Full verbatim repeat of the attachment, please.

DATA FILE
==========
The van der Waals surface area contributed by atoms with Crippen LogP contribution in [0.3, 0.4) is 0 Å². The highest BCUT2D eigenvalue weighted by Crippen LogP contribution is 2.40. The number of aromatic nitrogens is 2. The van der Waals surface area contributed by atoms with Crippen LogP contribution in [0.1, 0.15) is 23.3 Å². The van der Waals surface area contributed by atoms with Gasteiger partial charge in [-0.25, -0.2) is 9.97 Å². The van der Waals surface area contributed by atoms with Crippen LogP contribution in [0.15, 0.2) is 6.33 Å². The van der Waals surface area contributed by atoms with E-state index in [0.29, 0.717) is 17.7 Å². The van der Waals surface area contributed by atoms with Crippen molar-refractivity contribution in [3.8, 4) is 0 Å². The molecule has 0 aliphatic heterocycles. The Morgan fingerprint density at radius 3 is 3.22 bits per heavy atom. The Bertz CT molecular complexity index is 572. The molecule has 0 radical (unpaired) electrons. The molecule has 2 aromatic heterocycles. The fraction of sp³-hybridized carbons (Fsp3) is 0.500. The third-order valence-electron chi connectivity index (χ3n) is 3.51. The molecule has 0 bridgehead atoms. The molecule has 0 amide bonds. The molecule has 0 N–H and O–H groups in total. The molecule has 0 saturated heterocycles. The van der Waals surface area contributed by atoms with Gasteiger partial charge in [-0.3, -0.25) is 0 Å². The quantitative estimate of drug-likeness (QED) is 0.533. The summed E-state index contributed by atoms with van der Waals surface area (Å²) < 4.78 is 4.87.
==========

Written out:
The van der Waals surface area contributed by atoms with Crippen LogP contribution in [0.3, 0.4) is 0 Å². The highest BCUT2D eigenvalue weighted by Crippen LogP contribution is 2.40. The number of aromatic nitrogens is 2. The van der Waals surface area contributed by atoms with Crippen LogP contribution in [0.1, 0.15) is 23.3 Å². The van der Waals surface area contributed by atoms with Gasteiger partial charge in [-0.25, -0.2) is 9.97 Å². The van der Waals surface area contributed by atoms with Crippen LogP contribution in [0.15, 0.2) is 6.33 Å². The van der Waals surface area contributed by atoms with E-state index in [0.29, 0.717) is 17.7 Å². The van der Waals surface area contributed by atoms with Crippen molar-refractivity contribution in [3.8, 4) is 0 Å². The molecule has 0 aliphatic heterocycles. The Morgan fingerprint density at radius 3 is 3.22 bits per heavy atom. The Bertz CT molecular complexity index is 572. The molecule has 0 radical (unpaired) electrons. The molecule has 2 aromatic heterocycles. The fraction of sp³-hybridized carbons (Fsp3) is 0.500. The third-order valence-electron chi connectivity index (χ3n) is 3.51. The molecule has 0 bridgehead atoms. The molecule has 0 amide bonds. The molecule has 0 N–H and O–H groups in total. The molecule has 0 saturated heterocycles. The van der Waals surface area contributed by atoms with Gasteiger partial charge in [-0.3, -0.25) is 0 Å². The quantitative estimate of drug-likeness (QED) is 0.533. The summed E-state index contributed by atoms with van der Waals surface area (Å²) < 4.78 is 4.87.